Live life free of any illnesses or poor health. Get all the basics right, including healthy eating, getting enough rest, exercising regularly, and getting your daily dose of fun and laughter. Sufficient water consumption is also one of these essentials to good health.

A question most people have probably heard of before is this: How much water should you drink every day? This question has been asked ever so often because it is a highly critical health question. It prompts us to think about how many glasses of water we really need to consume on a daily basis, therefore encouraging us to drink more water.

If you are concerned about your long-term health and well-being, we’re providing you all the information you need here to help convince you to drink more water. Most experts recommend 6 to 8 large glasses of water per day, and there are very good reasons behind it.

Why do you need sufficient fresh supply of daily water?

Around 55 to 75 percent of your body weight at any one time consists of water. The body needs water, which comes second to its need for oxygen. Here are proofs that water indeed is a life-giving liquid:

  • It helps regulate our body temperature 24/7.
  • It assists with proper digestion, absorption, as well as elimination.
  • It assists with waste excretion—from the skin (perspiration), and the bowels as well as the kidneys.
  • It helps lubricate our joints and membranes.
  • It assists the blood in proper functioning as the body’s nutrient transport system.

Our blood is comprised of approximately 92 percent water, and our digestive juices, as well as body secretions are almost entirely made up of water. (Example: Approximately 1.7L of saliva is produced by our digestive systems every day!) Thus, because of its many important functions in maintaining the body’s normal conditions, we need around 1 1/2 to 2 liters of clean, fresh water daily, for optimal health and functioning.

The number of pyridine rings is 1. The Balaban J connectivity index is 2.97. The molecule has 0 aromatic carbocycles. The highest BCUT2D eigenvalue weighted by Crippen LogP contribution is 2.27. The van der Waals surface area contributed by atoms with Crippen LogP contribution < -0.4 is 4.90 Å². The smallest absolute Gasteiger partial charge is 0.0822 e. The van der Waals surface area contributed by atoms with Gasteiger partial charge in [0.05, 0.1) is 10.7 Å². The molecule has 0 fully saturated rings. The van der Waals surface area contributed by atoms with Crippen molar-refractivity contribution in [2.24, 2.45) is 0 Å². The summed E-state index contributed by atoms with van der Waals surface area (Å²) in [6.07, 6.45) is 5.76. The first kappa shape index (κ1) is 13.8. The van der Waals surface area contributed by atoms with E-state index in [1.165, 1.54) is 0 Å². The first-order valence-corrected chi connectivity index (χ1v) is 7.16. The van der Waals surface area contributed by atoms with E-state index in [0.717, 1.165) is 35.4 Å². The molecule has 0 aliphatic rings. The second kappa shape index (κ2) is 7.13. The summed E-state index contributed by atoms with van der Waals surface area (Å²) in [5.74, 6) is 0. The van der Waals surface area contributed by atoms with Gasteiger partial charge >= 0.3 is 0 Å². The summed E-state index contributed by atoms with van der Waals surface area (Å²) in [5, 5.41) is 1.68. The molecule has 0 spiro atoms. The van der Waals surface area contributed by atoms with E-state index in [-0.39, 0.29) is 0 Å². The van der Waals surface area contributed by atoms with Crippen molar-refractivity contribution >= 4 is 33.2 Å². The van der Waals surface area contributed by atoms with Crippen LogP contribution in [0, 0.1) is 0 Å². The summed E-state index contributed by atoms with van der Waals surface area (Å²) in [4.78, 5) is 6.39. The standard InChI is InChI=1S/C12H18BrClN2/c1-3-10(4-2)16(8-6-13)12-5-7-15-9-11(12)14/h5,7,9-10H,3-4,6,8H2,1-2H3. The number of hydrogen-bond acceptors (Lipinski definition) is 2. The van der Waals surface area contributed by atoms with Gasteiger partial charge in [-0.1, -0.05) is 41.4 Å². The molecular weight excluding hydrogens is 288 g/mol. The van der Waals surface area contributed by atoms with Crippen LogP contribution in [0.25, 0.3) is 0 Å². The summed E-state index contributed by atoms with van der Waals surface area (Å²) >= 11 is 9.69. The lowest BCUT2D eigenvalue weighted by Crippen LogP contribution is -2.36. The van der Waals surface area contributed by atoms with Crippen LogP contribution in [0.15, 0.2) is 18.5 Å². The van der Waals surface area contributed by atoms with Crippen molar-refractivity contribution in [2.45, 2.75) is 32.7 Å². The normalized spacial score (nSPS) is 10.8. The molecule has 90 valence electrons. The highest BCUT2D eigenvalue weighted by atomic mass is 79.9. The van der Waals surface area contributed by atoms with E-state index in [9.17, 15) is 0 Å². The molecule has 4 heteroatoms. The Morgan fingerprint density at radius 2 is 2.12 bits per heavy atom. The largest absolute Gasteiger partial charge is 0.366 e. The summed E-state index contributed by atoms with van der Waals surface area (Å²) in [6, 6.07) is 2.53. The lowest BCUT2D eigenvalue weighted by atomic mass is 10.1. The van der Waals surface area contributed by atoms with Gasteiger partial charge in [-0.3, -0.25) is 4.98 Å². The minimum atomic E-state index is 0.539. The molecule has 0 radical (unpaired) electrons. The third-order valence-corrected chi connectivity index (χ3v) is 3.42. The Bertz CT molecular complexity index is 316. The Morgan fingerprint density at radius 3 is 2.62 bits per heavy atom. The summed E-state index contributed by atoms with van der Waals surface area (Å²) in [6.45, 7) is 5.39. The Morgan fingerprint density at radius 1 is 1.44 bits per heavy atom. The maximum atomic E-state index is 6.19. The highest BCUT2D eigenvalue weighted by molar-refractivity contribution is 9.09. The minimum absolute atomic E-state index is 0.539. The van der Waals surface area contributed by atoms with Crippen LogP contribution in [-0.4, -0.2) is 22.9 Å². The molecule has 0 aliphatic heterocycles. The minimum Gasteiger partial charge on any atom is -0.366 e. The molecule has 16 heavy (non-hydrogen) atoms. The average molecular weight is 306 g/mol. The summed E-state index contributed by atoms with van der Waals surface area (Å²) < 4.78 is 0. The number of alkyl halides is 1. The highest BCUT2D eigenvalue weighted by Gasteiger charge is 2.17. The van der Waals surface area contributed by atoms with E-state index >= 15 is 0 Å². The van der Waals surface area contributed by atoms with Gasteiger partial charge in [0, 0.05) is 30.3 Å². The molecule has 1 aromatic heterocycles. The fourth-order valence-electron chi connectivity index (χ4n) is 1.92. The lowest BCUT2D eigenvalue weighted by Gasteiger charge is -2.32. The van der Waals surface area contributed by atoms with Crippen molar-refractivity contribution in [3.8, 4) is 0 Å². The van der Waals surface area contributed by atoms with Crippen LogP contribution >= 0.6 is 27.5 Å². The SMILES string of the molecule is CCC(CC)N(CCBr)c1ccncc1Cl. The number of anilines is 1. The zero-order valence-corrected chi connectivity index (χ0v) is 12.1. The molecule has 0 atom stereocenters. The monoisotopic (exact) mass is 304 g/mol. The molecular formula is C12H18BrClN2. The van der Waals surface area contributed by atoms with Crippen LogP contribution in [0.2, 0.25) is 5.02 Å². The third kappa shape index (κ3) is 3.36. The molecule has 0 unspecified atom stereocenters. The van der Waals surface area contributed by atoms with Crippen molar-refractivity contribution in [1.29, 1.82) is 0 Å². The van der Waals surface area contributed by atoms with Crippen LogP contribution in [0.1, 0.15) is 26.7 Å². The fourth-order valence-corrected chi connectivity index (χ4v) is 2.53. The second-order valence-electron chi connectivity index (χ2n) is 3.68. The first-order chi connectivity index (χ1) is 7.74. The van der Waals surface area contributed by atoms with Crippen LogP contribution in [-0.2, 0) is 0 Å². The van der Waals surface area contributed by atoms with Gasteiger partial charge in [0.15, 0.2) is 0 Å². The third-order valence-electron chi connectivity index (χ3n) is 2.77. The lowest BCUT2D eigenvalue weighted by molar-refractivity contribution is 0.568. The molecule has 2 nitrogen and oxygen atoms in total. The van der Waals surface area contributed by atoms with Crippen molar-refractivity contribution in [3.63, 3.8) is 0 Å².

The daily amount of water your body needs also depends on your overall body size, how active your current lifestyle is, your diet, as well as the weather conditions in your country.

The information below lists how our bodies lose water on a regular basis:

  • For every hour of physical activity, the body needs an extra 1 to 3 glasses of water
  • During hot weather, our bodies need more water as perspiration increases (so as to help the body regulate its temperature so it keeps feeling cool)
  • During cold weather, breathing causes additional moisture loss, and central heating also produces drying effect (thus you need to turn down the heat or drink more water)
  • Through regular exhaling, elimination (of urine, feces, and perspiration), the body loses about 1.7 liters of water daily


Lack of water in the body can cause you to over-eat. Our brain isn’t able to differentiate between thirst and hunger, so when you’re feeling hungry—although you have just eaten—chances are, you only need water. Hence, make sure to drink a glass of water at regular intervals. This way water can also serve as your natural appetite suppressant, as you use it to satisfy what you often mistakenly think are hunger pangs.

Water Retention

Water retention means that the body is trying to store water to prepare for later use, since you drink much less water than you should. Water retention causes the body’s cells to swell with its additional water stores, hence giving you the appearance of much more weight.